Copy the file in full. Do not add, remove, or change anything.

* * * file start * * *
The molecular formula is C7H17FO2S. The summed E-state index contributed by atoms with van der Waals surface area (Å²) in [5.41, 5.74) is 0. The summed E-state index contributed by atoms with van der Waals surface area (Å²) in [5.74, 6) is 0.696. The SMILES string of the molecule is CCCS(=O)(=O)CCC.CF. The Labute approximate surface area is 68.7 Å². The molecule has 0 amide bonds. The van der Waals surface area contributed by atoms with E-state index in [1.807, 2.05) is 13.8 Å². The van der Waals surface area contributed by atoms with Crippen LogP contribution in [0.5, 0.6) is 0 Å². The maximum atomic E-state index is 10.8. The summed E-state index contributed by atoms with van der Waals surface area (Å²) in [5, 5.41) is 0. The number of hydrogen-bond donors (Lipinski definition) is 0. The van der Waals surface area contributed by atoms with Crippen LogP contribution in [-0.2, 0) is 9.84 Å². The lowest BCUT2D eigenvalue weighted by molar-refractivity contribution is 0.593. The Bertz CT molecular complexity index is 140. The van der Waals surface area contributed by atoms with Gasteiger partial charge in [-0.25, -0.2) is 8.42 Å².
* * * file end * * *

The molecular formula is C7H17FO2S. The summed E-state index contributed by atoms with van der Waals surface area (Å²) in [5.41, 5.74) is 0. The summed E-state index contributed by atoms with van der Waals surface area (Å²) in [5.74, 6) is 0.696. The SMILES string of the molecule is CCCS(=O)(=O)CCC.CF. The Labute approximate surface area is 68.7 Å². The molecule has 0 amide bonds. The van der Waals surface area contributed by atoms with E-state index in [1.807, 2.05) is 13.8 Å². The van der Waals surface area contributed by atoms with Crippen LogP contribution in [0.5, 0.6) is 0 Å². The maximum atomic E-state index is 10.8. The summed E-state index contributed by atoms with van der Waals surface area (Å²) in [5, 5.41) is 0. The number of hydrogen-bond donors (Lipinski definition) is 0. The van der Waals surface area contributed by atoms with Crippen LogP contribution in [-0.2, 0) is 9.84 Å². The lowest BCUT2D eigenvalue weighted by molar-refractivity contribution is 0.593. The Bertz CT molecular complexity index is 140. The van der Waals surface area contributed by atoms with Gasteiger partial charge in [-0.25, -0.2) is 8.42 Å².